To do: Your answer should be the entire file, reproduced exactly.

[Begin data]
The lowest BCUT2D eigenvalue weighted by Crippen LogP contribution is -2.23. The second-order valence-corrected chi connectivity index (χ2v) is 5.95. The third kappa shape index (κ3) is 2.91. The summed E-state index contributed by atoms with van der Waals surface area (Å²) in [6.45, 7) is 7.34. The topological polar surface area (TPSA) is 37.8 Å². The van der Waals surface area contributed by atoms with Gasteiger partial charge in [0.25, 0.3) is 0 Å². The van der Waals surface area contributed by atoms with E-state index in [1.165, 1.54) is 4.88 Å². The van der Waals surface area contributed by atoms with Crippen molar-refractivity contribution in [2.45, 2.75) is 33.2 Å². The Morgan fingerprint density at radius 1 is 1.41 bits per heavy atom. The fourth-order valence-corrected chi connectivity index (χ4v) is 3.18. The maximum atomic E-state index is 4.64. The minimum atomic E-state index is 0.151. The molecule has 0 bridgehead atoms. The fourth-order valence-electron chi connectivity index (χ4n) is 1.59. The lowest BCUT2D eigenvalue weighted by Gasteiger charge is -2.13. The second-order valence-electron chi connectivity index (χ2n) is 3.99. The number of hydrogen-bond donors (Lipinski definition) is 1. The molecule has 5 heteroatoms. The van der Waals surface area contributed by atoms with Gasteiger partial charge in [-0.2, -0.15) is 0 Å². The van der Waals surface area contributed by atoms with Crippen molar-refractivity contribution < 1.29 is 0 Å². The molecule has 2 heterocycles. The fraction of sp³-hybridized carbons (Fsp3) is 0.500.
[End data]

The lowest BCUT2D eigenvalue weighted by Crippen LogP contribution is -2.23. The second-order valence-corrected chi connectivity index (χ2v) is 5.95. The third kappa shape index (κ3) is 2.91. The summed E-state index contributed by atoms with van der Waals surface area (Å²) in [6.45, 7) is 7.34. The topological polar surface area (TPSA) is 37.8 Å². The van der Waals surface area contributed by atoms with Gasteiger partial charge in [0.25, 0.3) is 0 Å². The van der Waals surface area contributed by atoms with E-state index in [1.165, 1.54) is 4.88 Å². The van der Waals surface area contributed by atoms with Crippen molar-refractivity contribution in [2.45, 2.75) is 33.2 Å². The Morgan fingerprint density at radius 1 is 1.41 bits per heavy atom. The fourth-order valence-corrected chi connectivity index (χ4v) is 3.18. The maximum atomic E-state index is 4.64. The minimum atomic E-state index is 0.151. The molecule has 0 bridgehead atoms. The fourth-order valence-electron chi connectivity index (χ4n) is 1.59. The lowest BCUT2D eigenvalue weighted by Gasteiger charge is -2.13. The second-order valence-electron chi connectivity index (χ2n) is 3.99. The number of hydrogen-bond donors (Lipinski definition) is 1. The molecule has 5 heteroatoms. The van der Waals surface area contributed by atoms with Gasteiger partial charge in [-0.2, -0.15) is 0 Å². The van der Waals surface area contributed by atoms with Crippen molar-refractivity contribution < 1.29 is 0 Å². The molecule has 2 heterocycles. The fraction of sp³-hybridized carbons (Fsp3) is 0.500.